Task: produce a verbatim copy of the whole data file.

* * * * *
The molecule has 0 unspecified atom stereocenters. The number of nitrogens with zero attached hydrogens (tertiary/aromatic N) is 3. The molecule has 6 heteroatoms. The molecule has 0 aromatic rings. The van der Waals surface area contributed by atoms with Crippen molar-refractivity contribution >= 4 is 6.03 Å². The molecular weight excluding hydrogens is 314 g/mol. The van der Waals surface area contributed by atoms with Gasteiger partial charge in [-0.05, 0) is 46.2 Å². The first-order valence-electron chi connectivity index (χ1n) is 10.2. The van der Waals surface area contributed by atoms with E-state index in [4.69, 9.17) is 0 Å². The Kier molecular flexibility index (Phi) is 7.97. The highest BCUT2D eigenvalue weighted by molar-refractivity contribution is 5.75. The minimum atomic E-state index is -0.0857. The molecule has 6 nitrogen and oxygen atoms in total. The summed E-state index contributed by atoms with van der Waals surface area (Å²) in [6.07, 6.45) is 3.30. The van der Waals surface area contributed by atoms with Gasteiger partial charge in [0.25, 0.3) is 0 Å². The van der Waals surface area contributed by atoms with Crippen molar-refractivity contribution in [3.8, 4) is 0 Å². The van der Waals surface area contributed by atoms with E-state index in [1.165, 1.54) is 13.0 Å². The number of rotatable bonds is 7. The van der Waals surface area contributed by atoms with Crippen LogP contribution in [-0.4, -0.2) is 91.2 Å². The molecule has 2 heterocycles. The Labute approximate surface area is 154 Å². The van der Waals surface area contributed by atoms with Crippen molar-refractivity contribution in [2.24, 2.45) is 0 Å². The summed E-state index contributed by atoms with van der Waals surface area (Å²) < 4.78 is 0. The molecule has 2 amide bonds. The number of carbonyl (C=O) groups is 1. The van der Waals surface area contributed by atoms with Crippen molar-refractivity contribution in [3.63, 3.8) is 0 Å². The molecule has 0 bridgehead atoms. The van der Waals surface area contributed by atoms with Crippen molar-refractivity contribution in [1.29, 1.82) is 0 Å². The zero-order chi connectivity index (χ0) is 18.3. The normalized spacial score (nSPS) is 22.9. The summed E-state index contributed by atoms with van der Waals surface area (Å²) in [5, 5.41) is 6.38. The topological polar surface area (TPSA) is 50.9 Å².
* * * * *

The molecule has 0 unspecified atom stereocenters. The number of nitrogens with zero attached hydrogens (tertiary/aromatic N) is 3. The molecule has 6 heteroatoms. The molecule has 0 aromatic rings. The van der Waals surface area contributed by atoms with Crippen molar-refractivity contribution >= 4 is 6.03 Å². The molecular weight excluding hydrogens is 314 g/mol. The van der Waals surface area contributed by atoms with Gasteiger partial charge in [-0.05, 0) is 46.2 Å². The first-order valence-electron chi connectivity index (χ1n) is 10.2. The van der Waals surface area contributed by atoms with E-state index in [4.69, 9.17) is 0 Å². The Kier molecular flexibility index (Phi) is 7.97. The highest BCUT2D eigenvalue weighted by molar-refractivity contribution is 5.75. The minimum atomic E-state index is -0.0857. The molecule has 6 nitrogen and oxygen atoms in total. The summed E-state index contributed by atoms with van der Waals surface area (Å²) in [6.07, 6.45) is 3.30. The van der Waals surface area contributed by atoms with Gasteiger partial charge in [0.25, 0.3) is 0 Å². The van der Waals surface area contributed by atoms with Crippen molar-refractivity contribution in [3.8, 4) is 0 Å². The van der Waals surface area contributed by atoms with E-state index in [1.165, 1.54) is 13.0 Å². The number of rotatable bonds is 7. The van der Waals surface area contributed by atoms with Crippen LogP contribution in [-0.4, -0.2) is 91.2 Å². The molecule has 2 heterocycles. The Labute approximate surface area is 154 Å². The van der Waals surface area contributed by atoms with Crippen molar-refractivity contribution in [2.24, 2.45) is 0 Å². The summed E-state index contributed by atoms with van der Waals surface area (Å²) < 4.78 is 0. The molecule has 2 amide bonds. The number of carbonyl (C=O) groups is 1. The van der Waals surface area contributed by atoms with Crippen molar-refractivity contribution in [3.63, 3.8) is 0 Å². The molecule has 0 bridgehead atoms. The van der Waals surface area contributed by atoms with Crippen molar-refractivity contribution in [1.29, 1.82) is 0 Å². The zero-order chi connectivity index (χ0) is 18.3. The normalized spacial score (nSPS) is 22.9. The summed E-state index contributed by atoms with van der Waals surface area (Å²) in [5, 5.41) is 6.38. The topological polar surface area (TPSA) is 50.9 Å².